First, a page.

You think you’ll gain confidence as you gain experience. But when you charge low rates, you’re actually undermining your confidence — and your professionalism.

The fix: Fake it ‘til you make it. To build confidence, treat your writing as a business that needs to turn a profit. Show clients, through your professional rates, that you’re serious about what you do and sure of the value you provide.

4. You don’t get started

One writer I know has reached out to me every few weeks for almost a year. Her message is always the same, “Ok, I’m ready to do this. Finally. I’m going to start pitching!”

Still, she never follows through. Her excuses range from being too scared to being too busy. I see this all the time with young writers — and I used to do the same thing.

The fix: Just do it. Get writing samples. Pitch with or without them. Set professional rates. Pretend you’re confident until you actually are. Even if you only take one small action a day, do something.

Young writers: Face fear and take action

Overcoming these obstacles may seem scary. And when you overcome one, another will pop up in its place.

But even the most experienced writers have fears they have to face. It’s a matter of deciding whether you’re going to throw in the towel or get out of your own way.

I got out of my head and did the work, so I can confidently recommend the latter. There are plenty of opportunities for young writers to earn big money and do work that they love. If you want it, you have to get started.

What are your biggest obstacles to building a good-paying freelance writing business? Leave a comment and tell us about it.

Christina Vanvuren is an Atlanta-based health and wellness writer. Find her at Christina Vanvuren or check out her course, Earn Big as a Young Freelance Writer.


  1. tasha

    I am 46 soon to be 47 years old. I have a love for writing. I would love to earn little extra money at it but don’t really have any experience. HELP!

    • Carol Tice

      Tasha, are you a subscriber? You get a free ebook that answers many newbie freelance writing questions when you do. 😉 see the top of the home or the sidebar. You can also check out my ebooks tab for more info, especially the Step by Step Guide, which is my system for getting first clips quickly and starting to find paying clients.

      Of course, if all you want is a ‘little extra money,’ you can always just sign up on Upwork and see if that works out for you (though I get many negative reports). My advice is mostly aimed at writers looking to build a full-time income from their writing.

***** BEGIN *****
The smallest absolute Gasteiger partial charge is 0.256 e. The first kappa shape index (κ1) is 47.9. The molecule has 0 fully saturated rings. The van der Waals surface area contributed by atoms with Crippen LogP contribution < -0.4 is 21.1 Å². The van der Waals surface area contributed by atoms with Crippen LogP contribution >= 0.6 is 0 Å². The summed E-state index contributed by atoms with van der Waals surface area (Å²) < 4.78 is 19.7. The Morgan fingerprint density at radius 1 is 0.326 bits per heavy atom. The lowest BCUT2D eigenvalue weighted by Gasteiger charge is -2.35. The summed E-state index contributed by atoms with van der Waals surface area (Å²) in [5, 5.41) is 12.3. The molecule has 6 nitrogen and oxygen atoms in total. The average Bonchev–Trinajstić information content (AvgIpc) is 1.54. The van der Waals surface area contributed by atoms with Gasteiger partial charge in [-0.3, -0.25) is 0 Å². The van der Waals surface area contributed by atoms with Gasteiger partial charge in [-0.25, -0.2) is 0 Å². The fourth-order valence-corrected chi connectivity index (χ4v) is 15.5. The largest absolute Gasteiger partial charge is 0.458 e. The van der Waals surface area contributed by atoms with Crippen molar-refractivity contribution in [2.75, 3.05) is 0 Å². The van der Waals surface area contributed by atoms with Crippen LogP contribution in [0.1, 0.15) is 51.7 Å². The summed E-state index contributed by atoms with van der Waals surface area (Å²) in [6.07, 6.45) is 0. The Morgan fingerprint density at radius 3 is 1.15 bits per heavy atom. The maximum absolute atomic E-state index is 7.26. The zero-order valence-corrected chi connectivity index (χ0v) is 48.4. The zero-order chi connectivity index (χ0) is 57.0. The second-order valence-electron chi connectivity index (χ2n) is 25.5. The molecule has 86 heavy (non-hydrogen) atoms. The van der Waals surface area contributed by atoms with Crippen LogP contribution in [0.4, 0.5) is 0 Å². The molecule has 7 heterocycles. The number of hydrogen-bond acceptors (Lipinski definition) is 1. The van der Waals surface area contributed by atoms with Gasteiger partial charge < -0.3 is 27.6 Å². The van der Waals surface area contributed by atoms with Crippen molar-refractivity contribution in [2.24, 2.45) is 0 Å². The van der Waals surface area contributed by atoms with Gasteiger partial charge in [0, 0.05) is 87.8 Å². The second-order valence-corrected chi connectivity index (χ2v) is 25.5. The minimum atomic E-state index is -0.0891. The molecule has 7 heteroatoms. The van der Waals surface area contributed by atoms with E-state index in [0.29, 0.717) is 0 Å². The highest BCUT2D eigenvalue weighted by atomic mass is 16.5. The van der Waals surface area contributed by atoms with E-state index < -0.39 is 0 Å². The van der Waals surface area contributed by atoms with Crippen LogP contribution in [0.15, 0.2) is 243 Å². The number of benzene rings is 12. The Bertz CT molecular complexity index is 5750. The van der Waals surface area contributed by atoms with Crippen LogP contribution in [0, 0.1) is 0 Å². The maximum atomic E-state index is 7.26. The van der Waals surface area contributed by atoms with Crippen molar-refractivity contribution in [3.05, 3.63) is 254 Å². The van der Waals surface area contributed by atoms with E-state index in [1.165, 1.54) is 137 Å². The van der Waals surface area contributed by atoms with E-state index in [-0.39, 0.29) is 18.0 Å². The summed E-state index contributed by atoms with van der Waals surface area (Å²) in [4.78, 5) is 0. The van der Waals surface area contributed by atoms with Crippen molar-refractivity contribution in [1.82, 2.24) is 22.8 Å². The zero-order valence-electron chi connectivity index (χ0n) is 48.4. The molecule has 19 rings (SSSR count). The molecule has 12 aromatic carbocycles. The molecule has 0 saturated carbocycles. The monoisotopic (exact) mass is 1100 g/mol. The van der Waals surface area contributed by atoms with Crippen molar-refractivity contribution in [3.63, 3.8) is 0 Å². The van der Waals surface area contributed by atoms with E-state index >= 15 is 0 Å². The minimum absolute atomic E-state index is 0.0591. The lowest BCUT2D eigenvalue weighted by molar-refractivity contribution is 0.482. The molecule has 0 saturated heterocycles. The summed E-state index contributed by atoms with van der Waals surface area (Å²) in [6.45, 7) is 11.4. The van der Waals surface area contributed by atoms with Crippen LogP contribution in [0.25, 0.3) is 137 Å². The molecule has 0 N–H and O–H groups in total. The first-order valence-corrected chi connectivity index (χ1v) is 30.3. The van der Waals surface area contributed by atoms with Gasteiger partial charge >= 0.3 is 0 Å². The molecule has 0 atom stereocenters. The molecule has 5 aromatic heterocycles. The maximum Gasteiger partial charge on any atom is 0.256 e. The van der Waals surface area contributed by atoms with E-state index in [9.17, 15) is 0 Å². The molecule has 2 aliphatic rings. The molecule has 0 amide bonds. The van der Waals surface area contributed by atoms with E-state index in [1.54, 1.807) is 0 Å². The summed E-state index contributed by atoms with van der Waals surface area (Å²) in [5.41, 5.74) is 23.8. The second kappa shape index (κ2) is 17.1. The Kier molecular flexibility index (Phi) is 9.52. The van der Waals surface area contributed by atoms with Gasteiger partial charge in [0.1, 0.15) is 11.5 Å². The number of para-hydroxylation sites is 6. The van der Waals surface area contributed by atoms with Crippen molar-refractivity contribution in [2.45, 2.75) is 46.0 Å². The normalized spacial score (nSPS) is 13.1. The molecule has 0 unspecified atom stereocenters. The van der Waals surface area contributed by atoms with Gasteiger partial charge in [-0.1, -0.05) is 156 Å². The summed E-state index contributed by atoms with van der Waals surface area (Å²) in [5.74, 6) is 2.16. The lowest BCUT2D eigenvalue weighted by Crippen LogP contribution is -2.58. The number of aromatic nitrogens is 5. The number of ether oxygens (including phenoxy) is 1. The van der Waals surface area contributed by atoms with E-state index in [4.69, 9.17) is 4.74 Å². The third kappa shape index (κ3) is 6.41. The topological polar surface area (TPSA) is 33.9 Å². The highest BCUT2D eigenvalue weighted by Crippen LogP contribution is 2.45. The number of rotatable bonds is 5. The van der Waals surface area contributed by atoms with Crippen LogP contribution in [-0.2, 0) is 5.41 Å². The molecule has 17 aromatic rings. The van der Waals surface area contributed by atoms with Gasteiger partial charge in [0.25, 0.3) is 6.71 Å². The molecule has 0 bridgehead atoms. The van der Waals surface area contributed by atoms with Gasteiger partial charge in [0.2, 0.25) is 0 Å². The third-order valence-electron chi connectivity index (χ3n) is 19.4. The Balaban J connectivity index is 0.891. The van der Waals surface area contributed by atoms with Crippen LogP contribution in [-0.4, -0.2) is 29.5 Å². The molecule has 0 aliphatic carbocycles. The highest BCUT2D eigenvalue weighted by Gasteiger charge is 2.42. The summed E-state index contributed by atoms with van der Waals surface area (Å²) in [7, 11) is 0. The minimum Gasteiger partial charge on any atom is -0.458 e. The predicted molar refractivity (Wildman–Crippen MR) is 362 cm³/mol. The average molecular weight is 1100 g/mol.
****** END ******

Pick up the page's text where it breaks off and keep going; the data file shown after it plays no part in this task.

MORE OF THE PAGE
2. Drew Drake

    Faking it is the advice I agree most with. As with all things, learn your stuff (read about your industry because your peers aren’t!) and then present it with unwavering confidence.

    People don’t know about writing etc which is why they are asking for your help. If you appear timid, don’t have questions, and seem unprepared, the client will see you!

    Confidence is a power we don’t all naturally possess. Usually, it has to be learned. You need to be well prepared and believe in yourself.

    Will Smith puts it this way “You can’t ever be over prepared.”

    Prepare for your interviews/meetings/cold calls, and ooze confidence. If an ugly person can pick up a date because they are confident then you can impress a potential client by doing the same.

  3. Sandeep Sitoke


    I want to start writing or learn how to write like a pro.

    I have written some blogs in past but they are not going well.I want someone who helps me about writing.

    Please Reply.


    Sandeep Sitoke

    • Carol Tice

      Sandeep, I have resources for learning how to create a blog that earns here: http://smallblogbigincome.com. Your experience is fairly typical! There’s a lot to know in building a blog audience and learning to write posts that drive traffic.

      Inside my Freelance Writers Den community, we have a lot of writing resources as well. But as I was just telling another writer, you most learn to write like a pro by finding clients and writing their projects, taking their feedback, and learning to improve.

  4. Greag

    Do you know where I can submit LGBTQ fiction that pays pro rate?

  5. Albert Trotter

    age really does not matter..you should have a skill, urge to do something and you will definitely succeed